Wednesday, August 17, 2011

Aunt Mary's House: Part 2

We only ventured up in Aunt Mary's upstairs once. Dimly lit, smelling of dust and age and dark old wood baking in the summer heat. I'm sure you smelled that smell before, of aged wood, like someone had ground overly ripe orange peels mixed with potpourri into the seams of the wooden boards. There were two rooms and a bathroom, at least from the brief glance I got of it.

I couldn't tell you what any of the rooms looked like.We never walked into any of them. I never even used her bathroom once -- so I couldn't describe it to save my life. I always made sure to empty my bladder before leaving the house. My mother didn't like making restroom pit stops during our trips.

The weird part about it was that we never got a sense of adventure just to explore the house, like every kid does. We had already established the fact that THIS house wasn't the usual run-of-the-mill place. It wasn't a house where you knew every nook and cranny. It wasn't a place where you knew to not touch that vase/bookshelf/urn sitting on the mantle/china cabinet/end table.

The upstairs was just creepy. When it was suggested, quite unexpectedly, by my aunt to go exploring upstairs, I was a bit startled by the request.

There were times I went to her house with just my mother, other times when my siblings were with us. I believe I was the only sibling there for this time--or at least the one time who went upstairs.

Every time I thought about the upstairs rooms, the image of the photo album came back to me. There's a picture in it where the camera flash didn't snap as my cousin stood there in her band uniform. The picture in itself is spooky, with her standing there, like someone hiding in the shadows and you only catch glimpses of their outline from the small flashes of colors from their clothes.

I had that image in my mind when walking up those creaking steps. Had that image in my mind when staring at the half-closed doors. Had that image from the one room when the wind blew the curtains--and the house creaked when settling on the foundation. Ghosts in the shadows. Hidden things that don't want a little kid disturbing the atmosphere of the house from ages long past. The breeze, the creaking aged boards, the strange smells.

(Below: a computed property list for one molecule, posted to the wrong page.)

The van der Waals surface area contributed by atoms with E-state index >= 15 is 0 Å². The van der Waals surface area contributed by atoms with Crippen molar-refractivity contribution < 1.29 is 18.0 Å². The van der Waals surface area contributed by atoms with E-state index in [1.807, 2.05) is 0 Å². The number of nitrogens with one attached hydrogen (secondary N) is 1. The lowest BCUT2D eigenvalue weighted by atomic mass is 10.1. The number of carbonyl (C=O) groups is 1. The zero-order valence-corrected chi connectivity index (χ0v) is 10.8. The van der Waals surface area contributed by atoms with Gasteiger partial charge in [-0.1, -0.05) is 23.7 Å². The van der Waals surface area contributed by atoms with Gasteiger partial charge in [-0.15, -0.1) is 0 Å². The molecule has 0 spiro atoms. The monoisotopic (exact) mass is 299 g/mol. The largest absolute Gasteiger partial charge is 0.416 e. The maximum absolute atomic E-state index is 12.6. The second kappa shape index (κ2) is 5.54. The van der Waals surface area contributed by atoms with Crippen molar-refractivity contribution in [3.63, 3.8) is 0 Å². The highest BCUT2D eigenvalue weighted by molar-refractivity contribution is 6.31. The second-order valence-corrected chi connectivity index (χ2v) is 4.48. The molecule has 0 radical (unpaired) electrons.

Yeah, that was enough to give me the heebie-jeebies. I let out a cry of fright as if my cousin's photo had come to life in that house and something lurked there in the shadows, telling me by the creaks that they walked toward me.

creeeaaak.... creeaaakkk.... CREEEEAAAAKK

I hightailed my butt back downstairs. When my mother asked what the problem was, I shrugged my shoulders and did like every kid does. I bowed my head and mumbled that nothing was wrong. No kid wants anyone, especially not their teasing siblings, to find out your spooked about something. Because THEY will haunt you every waking moment with their taunts of being a scaredy cat.

1 comment:

  1. I love a good tale of being a kid. And I mean JUST being a kid, with all of the inherent imagination that comes with it. Isn't it amazing how we can spook ourselves out as children? I had a thing about my very own cellar, but only when it was dark. I almost always imagined some burglar or murderer being down there. Why in the world a burglar or murderer would have been lying in wait in my cellar wasn't the logical sort of thought that ever entered my mind, of course.

    (Sorry it took me so long to get over here. Work has been a bear the past few days.)


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